We, The Book Doctors, travel the country going to writers’ conferences, book festivals, bookstores, libraries, colleges and universities where writers meet and learn how to get successfully published. We kept hearing about the University of New Mexico Summer Writers’ Conference in Santa Fe (formerly the The Taos Summer Writers’ Conference) and how freaking awesome it is. We finally got a connection, reached out and lo and behold, we are excited to announce that we will be presenting at this year’s conference, July 24-31, in Santa Fe, New Mexico.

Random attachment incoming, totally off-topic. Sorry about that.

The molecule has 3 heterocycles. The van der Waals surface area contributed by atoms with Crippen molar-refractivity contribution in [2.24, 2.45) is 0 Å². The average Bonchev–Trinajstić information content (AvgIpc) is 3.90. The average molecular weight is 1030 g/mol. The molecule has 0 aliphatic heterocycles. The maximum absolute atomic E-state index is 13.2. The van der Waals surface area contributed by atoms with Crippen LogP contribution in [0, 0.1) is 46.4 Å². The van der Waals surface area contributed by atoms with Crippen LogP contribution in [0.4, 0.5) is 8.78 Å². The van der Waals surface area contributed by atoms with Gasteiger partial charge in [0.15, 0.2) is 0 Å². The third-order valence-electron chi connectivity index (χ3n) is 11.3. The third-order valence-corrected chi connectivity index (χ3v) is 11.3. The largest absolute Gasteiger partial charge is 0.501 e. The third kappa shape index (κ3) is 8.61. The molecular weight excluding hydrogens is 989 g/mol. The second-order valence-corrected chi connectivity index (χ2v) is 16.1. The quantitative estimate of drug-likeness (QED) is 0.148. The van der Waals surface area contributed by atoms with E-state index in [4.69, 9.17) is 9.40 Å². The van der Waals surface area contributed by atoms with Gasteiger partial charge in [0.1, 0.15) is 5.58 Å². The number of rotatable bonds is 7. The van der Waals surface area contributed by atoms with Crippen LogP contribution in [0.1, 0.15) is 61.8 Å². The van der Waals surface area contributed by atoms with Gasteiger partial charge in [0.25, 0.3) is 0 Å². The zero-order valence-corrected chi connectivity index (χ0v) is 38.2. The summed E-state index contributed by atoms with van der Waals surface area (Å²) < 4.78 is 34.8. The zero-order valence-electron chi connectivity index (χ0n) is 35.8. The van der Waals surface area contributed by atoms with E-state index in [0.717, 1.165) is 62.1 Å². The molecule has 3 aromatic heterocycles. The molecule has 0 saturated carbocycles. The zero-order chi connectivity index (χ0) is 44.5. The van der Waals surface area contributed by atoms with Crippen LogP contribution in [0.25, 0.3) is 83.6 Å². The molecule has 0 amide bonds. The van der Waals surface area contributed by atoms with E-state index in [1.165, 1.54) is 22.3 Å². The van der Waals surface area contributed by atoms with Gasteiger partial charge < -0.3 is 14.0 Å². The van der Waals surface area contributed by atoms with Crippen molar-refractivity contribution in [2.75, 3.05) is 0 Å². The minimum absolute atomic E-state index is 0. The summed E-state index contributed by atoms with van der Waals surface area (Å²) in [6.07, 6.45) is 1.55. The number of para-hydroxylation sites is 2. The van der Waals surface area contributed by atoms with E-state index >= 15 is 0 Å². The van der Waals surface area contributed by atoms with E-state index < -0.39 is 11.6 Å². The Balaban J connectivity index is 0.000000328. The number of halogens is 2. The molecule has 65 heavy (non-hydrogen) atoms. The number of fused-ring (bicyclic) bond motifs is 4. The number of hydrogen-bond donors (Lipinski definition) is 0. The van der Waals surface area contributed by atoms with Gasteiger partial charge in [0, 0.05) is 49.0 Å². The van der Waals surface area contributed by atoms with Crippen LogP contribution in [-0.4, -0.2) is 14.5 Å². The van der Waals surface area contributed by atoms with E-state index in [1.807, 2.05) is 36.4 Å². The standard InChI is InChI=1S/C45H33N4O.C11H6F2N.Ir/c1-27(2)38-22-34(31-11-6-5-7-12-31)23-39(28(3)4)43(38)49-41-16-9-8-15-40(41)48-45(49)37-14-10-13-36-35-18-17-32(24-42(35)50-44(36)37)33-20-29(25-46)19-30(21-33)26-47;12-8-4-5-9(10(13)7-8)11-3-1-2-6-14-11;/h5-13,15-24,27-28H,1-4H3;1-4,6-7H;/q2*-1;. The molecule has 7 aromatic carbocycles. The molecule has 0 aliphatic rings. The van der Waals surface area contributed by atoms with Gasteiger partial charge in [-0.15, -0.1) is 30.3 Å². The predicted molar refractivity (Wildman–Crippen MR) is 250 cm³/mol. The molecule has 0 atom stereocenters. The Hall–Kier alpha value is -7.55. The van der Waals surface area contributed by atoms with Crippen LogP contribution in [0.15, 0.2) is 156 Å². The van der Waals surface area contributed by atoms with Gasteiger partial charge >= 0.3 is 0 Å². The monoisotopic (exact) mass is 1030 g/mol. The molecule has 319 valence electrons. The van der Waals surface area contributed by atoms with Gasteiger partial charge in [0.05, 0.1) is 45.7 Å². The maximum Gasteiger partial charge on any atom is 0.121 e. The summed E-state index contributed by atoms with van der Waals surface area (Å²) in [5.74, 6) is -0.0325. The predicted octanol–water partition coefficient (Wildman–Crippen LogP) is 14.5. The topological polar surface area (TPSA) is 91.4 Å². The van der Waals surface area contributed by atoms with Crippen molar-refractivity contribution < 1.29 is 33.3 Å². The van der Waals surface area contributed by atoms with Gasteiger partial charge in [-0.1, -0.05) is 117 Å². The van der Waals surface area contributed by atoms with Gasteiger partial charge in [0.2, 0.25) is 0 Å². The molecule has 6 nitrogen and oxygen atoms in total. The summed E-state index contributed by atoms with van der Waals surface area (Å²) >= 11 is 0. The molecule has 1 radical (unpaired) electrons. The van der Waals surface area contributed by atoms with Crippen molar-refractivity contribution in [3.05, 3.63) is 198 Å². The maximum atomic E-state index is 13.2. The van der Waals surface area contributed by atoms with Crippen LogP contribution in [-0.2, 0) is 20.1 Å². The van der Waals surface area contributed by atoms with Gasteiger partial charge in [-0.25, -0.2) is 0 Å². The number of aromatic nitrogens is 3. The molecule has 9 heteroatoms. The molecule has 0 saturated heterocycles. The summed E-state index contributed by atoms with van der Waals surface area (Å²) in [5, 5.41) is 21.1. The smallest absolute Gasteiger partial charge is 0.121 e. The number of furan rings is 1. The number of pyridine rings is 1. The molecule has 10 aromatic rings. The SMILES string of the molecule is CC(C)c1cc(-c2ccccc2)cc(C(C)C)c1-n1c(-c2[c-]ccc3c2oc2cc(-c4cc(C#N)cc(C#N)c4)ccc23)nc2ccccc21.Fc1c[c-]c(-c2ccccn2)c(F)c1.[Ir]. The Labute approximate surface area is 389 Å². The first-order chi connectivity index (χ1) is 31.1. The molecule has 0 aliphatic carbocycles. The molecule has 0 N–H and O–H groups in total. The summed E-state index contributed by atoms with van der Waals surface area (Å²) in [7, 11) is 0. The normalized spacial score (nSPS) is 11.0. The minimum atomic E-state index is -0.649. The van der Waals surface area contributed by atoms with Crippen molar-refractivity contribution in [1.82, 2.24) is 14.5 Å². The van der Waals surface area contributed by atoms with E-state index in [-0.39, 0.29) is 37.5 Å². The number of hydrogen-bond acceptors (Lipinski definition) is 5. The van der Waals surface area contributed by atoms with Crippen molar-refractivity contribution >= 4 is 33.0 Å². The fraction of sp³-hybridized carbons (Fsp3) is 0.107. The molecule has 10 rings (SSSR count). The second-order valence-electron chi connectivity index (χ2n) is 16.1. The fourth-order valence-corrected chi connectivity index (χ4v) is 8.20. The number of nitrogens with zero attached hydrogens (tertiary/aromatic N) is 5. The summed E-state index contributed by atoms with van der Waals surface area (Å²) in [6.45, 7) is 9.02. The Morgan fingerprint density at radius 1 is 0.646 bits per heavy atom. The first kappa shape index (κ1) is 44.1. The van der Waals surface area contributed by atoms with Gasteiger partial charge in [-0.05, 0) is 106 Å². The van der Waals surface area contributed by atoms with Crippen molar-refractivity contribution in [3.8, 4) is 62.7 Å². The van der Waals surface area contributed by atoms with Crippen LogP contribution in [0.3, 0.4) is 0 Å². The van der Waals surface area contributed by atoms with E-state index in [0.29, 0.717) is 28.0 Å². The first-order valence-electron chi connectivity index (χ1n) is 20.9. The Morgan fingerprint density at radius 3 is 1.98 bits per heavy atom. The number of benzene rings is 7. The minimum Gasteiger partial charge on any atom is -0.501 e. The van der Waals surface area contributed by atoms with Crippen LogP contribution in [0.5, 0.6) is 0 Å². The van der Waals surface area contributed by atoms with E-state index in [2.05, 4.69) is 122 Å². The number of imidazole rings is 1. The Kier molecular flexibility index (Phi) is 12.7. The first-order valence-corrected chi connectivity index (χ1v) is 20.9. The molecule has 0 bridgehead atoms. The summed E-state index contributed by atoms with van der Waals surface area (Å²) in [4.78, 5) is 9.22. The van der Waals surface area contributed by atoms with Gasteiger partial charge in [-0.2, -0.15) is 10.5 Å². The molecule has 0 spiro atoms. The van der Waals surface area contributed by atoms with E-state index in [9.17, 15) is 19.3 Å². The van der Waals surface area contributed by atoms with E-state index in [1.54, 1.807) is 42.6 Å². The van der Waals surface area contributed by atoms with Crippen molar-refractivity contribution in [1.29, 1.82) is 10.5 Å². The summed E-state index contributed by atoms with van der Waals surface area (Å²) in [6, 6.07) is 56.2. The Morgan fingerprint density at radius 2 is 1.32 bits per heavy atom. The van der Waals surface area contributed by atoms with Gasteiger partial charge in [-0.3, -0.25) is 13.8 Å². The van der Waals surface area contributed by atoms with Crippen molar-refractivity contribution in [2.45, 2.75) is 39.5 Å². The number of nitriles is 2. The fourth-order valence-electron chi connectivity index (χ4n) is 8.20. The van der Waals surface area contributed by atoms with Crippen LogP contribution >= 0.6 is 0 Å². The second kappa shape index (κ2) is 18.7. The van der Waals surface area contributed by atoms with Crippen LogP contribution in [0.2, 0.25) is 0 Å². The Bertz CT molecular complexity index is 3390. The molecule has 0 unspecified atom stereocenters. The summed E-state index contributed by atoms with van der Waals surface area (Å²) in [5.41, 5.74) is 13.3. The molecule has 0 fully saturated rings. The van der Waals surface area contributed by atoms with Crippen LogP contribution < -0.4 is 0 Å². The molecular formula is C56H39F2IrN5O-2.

One of the best ways to go from being a talented amateur to professionally published author is to be around a bunch of professionally published authors. There are few places you can do this outside of writers’ conferences like this one. Whether it’s learning the craft of plotting a novel, understanding how to shape your life into a memoir, or figuring out the nuts and bolts of how to navigate the stormy seas of publishing, there’s just so much to learn and so many brains to pick.
Plus, we’re totally psyched about going to Santa Fe. New Mexico will be our eight-year-old daughter’s 34th state. What’s not to love about that? If you’re there, please look us up and say hello.
We spoke with Sharon Oard Warner, founding director of UNM Summer Writers’ Conference in Santa Fe, about the conference, reading and her advice for writers.
Sharon Oard Warner at AWP 2015
The Book Doctors: What were your favorite books as a kid and why?